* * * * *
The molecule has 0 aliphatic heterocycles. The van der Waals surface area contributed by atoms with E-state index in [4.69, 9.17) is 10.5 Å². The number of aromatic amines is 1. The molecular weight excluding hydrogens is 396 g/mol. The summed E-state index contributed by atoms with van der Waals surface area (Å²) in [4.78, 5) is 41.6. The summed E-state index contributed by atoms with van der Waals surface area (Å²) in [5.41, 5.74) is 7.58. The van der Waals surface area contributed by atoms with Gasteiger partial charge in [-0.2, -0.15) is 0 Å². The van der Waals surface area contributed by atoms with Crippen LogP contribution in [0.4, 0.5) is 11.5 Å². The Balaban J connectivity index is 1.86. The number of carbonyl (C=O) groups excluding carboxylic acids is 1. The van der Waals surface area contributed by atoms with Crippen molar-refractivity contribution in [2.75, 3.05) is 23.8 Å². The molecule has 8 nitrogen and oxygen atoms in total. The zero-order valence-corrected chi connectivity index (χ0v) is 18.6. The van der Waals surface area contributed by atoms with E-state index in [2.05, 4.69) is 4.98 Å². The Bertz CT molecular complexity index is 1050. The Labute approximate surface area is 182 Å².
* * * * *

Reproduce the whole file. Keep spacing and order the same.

The molecule has 0 aliphatic heterocycles. The van der Waals surface area contributed by atoms with E-state index in [4.69, 9.17) is 10.5 Å². The number of aromatic amines is 1. The molecular weight excluding hydrogens is 396 g/mol. The summed E-state index contributed by atoms with van der Waals surface area (Å²) in [4.78, 5) is 41.6. The summed E-state index contributed by atoms with van der Waals surface area (Å²) in [5.41, 5.74) is 7.58. The van der Waals surface area contributed by atoms with Gasteiger partial charge in [-0.2, -0.15) is 0 Å². The van der Waals surface area contributed by atoms with Crippen LogP contribution in [0.4, 0.5) is 11.5 Å². The Balaban J connectivity index is 1.86. The number of carbonyl (C=O) groups excluding carboxylic acids is 1. The van der Waals surface area contributed by atoms with Crippen molar-refractivity contribution in [2.75, 3.05) is 23.8 Å². The molecule has 8 nitrogen and oxygen atoms in total. The zero-order valence-corrected chi connectivity index (χ0v) is 18.6. The van der Waals surface area contributed by atoms with E-state index in [2.05, 4.69) is 4.98 Å². The Bertz CT molecular complexity index is 1050. The Labute approximate surface area is 182 Å².